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In the very first Super Bowl, in 1966, it cost just $42,500 to buy a 30-second commercial during the game. Only 26.7 million people watched the Green Bay Packers beat the Kansas City Chiefs 35-10.
Times have changed. For Super Bowl XLIV advertisers paid $3 million on average during the New Orleans Saints-Indianapolis Colts faceoff. The audience has increased too -- the previous four Super Bowls all had more than 90 million viewers each.
(Click to enlarge; source: Nielsen/Adweek) But, as these charts indicate, while the dollar cost of an ad on the Super Bowl has increased more than 6,900 percent, the effective per-viewer cost has tripled since 1984.
(Click to enlarge.) That year, 85.5 million people watched the Chicago Bears beat the New England Patriots 46-10. Advertisers paid $525,000 per spot, or about 1 cent to reach each person viewing the game. Today, a $3 million spot works out at about 3 cents to reach each viewer.
The other thing you'll notice in the numbers is that while the total audience for the game has topped out between 90 and 100 million people, the total price still seems to be climbing. The game broke the $1 million barrier in 1994, and the $2 million mark in 1999. The price has been $3 million since 2008.
Those rising costs, coupled with the fact that most advertisers want to reach niche audiences -- moms over 40 or kids under 13, for instance -- instead of mass audiences, have created a debate about whether Super Bowl advertisers are getting enough bang for their buck. This year, Pepsi, General Motors and FedEx -- all former Super Bowl advertising stalwarts -- decided enough was enough and withdrew from the show.
In their place newer, upstart brands -- such as GoDaddy and Cash4Gold -- are using the game to make a splash in front of one of the few truly massive audiences that the media can still deliver.
One way to measure whether advertisers are getting their money's worth is to see if consumers are talking about the ads after the game -- there's no point in burning $3 million in 30 seconds if no one remembers your ad. This year, Mullen (the ad agency for Timberland, Four Seasons and Stanley Tools) created "Brand Bowl 2010," which monitors Twitter for comments about Super Bowl ads, and assigns them a negative or positive rank.
Going in to the game, Focus on the Family's anti-abortion "Celebrate life" spot starring Heisman Trophy winner Tim Tebow led the pack with more Tweets than any other advertiser. Audi was second and Universal Studios was third. Generating least buzz -- with no tweets at all -- were Diamond Foods, Budweiser's Select 55 and CBS, the broadcaster of the game (and the owner of BNET.com). Ulp!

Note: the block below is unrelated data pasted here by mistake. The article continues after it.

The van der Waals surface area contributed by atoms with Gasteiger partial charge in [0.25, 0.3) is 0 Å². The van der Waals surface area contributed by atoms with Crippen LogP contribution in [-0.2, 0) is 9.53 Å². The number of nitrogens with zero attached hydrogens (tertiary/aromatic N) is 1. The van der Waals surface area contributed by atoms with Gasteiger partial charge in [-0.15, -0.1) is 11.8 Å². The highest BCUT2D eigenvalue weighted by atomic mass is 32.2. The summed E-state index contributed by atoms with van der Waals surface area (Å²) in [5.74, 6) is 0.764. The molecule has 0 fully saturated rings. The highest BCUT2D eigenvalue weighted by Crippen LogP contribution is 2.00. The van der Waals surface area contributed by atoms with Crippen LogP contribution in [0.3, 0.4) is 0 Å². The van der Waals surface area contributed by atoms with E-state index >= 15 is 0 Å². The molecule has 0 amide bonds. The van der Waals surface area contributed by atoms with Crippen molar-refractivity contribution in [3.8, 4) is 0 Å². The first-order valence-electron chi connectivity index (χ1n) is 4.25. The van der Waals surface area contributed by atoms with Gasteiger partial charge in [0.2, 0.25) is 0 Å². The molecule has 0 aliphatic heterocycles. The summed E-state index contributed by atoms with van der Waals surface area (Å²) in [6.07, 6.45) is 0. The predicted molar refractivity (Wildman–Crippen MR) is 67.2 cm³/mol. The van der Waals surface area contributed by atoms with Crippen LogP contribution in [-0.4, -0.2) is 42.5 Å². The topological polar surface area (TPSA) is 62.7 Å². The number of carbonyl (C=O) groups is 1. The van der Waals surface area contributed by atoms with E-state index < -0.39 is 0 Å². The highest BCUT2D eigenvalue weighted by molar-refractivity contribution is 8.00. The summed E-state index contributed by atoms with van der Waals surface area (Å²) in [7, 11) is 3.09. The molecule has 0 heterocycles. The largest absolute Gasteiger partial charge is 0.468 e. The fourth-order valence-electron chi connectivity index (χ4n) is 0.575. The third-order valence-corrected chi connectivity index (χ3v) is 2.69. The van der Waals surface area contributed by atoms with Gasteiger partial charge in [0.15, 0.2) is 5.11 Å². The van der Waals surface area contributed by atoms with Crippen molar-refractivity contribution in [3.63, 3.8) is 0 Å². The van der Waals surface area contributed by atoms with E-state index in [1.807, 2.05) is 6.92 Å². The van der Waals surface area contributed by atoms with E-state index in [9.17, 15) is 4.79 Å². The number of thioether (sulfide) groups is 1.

But that all changed dramatically by the end of The Who's halftime show: Teleflora led the pack with 15,461 Tweets following a so-so ad that posited the notion that flowers sent in a box are not as good as fresh flowers sent from a local florist. (Perhaps the company generated comments because until that ad aired no one knew boxed flowers were controversial?)
In second place was Doritos (15,297 Tweets), which dominated the first quarter with a trio of hilarious ads. The one in which a dog wearing an electronic anti-bark collar slips it onto an unsuspecting human and exacts its revenge was the funniest ad of the first half.
In eighth place was CBS, whose house spots dominated the breaks. Most memorable was its ad for CSI: Miami in outer space, which generated a "what the f---?" reaction at the Super Bowl party I attended.
Focus on the Family slipped to third place after its ad aired in the 3rd slot of the evening during the first quarter -- it emerged as a mostly unmemorable spot that was over before viewers could figure out what it was about, and thus belied the advance hype surrounding its inclusion in the show. All mouth and no trousers, as the English say.
And finally: Thank you, The Who! Did they rock or what? That's what a halftime show looks like. The End.
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